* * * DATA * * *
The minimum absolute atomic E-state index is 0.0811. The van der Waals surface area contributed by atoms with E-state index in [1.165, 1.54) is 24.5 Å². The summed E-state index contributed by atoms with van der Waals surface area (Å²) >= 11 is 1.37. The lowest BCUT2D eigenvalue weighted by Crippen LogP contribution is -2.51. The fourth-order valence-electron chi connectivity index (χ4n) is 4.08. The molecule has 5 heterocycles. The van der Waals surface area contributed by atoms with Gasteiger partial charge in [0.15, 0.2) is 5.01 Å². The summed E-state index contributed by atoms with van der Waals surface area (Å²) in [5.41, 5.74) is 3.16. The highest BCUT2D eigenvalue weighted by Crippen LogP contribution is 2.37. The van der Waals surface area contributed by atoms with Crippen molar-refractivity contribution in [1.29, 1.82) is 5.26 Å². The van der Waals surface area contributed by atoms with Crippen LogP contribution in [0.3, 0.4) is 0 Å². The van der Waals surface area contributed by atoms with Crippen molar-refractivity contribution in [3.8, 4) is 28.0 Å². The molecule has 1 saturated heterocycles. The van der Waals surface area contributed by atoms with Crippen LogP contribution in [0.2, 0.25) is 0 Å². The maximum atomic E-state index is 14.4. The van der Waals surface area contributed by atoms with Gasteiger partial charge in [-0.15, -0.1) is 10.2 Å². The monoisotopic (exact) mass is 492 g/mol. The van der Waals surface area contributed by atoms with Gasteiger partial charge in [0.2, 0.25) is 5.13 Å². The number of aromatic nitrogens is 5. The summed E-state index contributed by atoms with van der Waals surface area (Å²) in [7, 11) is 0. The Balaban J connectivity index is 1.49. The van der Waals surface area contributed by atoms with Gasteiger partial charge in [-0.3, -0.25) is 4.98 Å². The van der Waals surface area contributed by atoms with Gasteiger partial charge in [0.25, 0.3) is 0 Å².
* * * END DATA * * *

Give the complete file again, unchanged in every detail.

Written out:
The minimum absolute atomic E-state index is 0.0811. The van der Waals surface area contributed by atoms with E-state index in [1.165, 1.54) is 24.5 Å². The summed E-state index contributed by atoms with van der Waals surface area (Å²) >= 11 is 1.37. The lowest BCUT2D eigenvalue weighted by Crippen LogP contribution is -2.51. The fourth-order valence-electron chi connectivity index (χ4n) is 4.08. The molecule has 5 heterocycles. The van der Waals surface area contributed by atoms with Gasteiger partial charge in [0.15, 0.2) is 5.01 Å². The summed E-state index contributed by atoms with van der Waals surface area (Å²) in [5.41, 5.74) is 3.16. The highest BCUT2D eigenvalue weighted by Crippen LogP contribution is 2.37. The van der Waals surface area contributed by atoms with Crippen molar-refractivity contribution in [1.29, 1.82) is 5.26 Å². The van der Waals surface area contributed by atoms with Crippen LogP contribution in [0.3, 0.4) is 0 Å². The van der Waals surface area contributed by atoms with Crippen molar-refractivity contribution in [3.8, 4) is 28.0 Å². The molecule has 1 saturated heterocycles. The van der Waals surface area contributed by atoms with Crippen LogP contribution in [0.2, 0.25) is 0 Å². The maximum atomic E-state index is 14.4. The van der Waals surface area contributed by atoms with Gasteiger partial charge in [-0.15, -0.1) is 10.2 Å². The monoisotopic (exact) mass is 492 g/mol. The van der Waals surface area contributed by atoms with Gasteiger partial charge in [0.2, 0.25) is 5.13 Å². The number of aromatic nitrogens is 5. The summed E-state index contributed by atoms with van der Waals surface area (Å²) in [7, 11) is 0. The Balaban J connectivity index is 1.49. The van der Waals surface area contributed by atoms with Gasteiger partial charge in [-0.3, -0.25) is 4.98 Å². The van der Waals surface area contributed by atoms with Gasteiger partial charge in [0.25, 0.3) is 0 Å².